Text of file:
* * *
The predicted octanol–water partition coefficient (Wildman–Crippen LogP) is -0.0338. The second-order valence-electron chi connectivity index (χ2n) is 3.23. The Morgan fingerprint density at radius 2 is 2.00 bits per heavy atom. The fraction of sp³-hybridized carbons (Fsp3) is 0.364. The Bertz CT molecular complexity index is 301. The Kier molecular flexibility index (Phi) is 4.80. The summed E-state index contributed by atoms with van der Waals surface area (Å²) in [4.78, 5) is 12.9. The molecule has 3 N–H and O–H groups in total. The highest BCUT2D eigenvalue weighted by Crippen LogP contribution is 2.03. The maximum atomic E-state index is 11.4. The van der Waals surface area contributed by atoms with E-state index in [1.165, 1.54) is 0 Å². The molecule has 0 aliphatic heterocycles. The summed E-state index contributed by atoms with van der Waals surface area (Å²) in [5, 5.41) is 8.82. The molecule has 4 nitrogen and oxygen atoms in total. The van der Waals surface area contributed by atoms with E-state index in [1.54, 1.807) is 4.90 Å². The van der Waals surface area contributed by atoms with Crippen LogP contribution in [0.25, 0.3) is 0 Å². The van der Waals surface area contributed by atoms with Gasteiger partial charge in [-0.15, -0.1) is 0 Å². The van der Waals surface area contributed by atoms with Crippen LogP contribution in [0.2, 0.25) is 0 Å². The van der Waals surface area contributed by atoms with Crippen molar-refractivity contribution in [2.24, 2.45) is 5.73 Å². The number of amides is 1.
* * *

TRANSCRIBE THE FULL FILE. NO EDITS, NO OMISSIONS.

The predicted octanol–water partition coefficient (Wildman–Crippen LogP) is -0.0338. The second-order valence-electron chi connectivity index (χ2n) is 3.23. The Morgan fingerprint density at radius 2 is 2.00 bits per heavy atom. The fraction of sp³-hybridized carbons (Fsp3) is 0.364. The Bertz CT molecular complexity index is 301. The Kier molecular flexibility index (Phi) is 4.80. The summed E-state index contributed by atoms with van der Waals surface area (Å²) in [4.78, 5) is 12.9. The molecule has 3 N–H and O–H groups in total. The highest BCUT2D eigenvalue weighted by Crippen LogP contribution is 2.03. The maximum atomic E-state index is 11.4. The van der Waals surface area contributed by atoms with E-state index in [1.165, 1.54) is 0 Å². The molecule has 0 aliphatic heterocycles. The summed E-state index contributed by atoms with van der Waals surface area (Å²) in [5, 5.41) is 8.82. The molecule has 4 nitrogen and oxygen atoms in total. The van der Waals surface area contributed by atoms with E-state index in [1.54, 1.807) is 4.90 Å². The van der Waals surface area contributed by atoms with Crippen LogP contribution in [0.25, 0.3) is 0 Å². The van der Waals surface area contributed by atoms with Gasteiger partial charge in [-0.15, -0.1) is 0 Å². The van der Waals surface area contributed by atoms with Crippen LogP contribution in [0.2, 0.25) is 0 Å². The van der Waals surface area contributed by atoms with Crippen molar-refractivity contribution in [2.24, 2.45) is 5.73 Å². The number of amides is 1.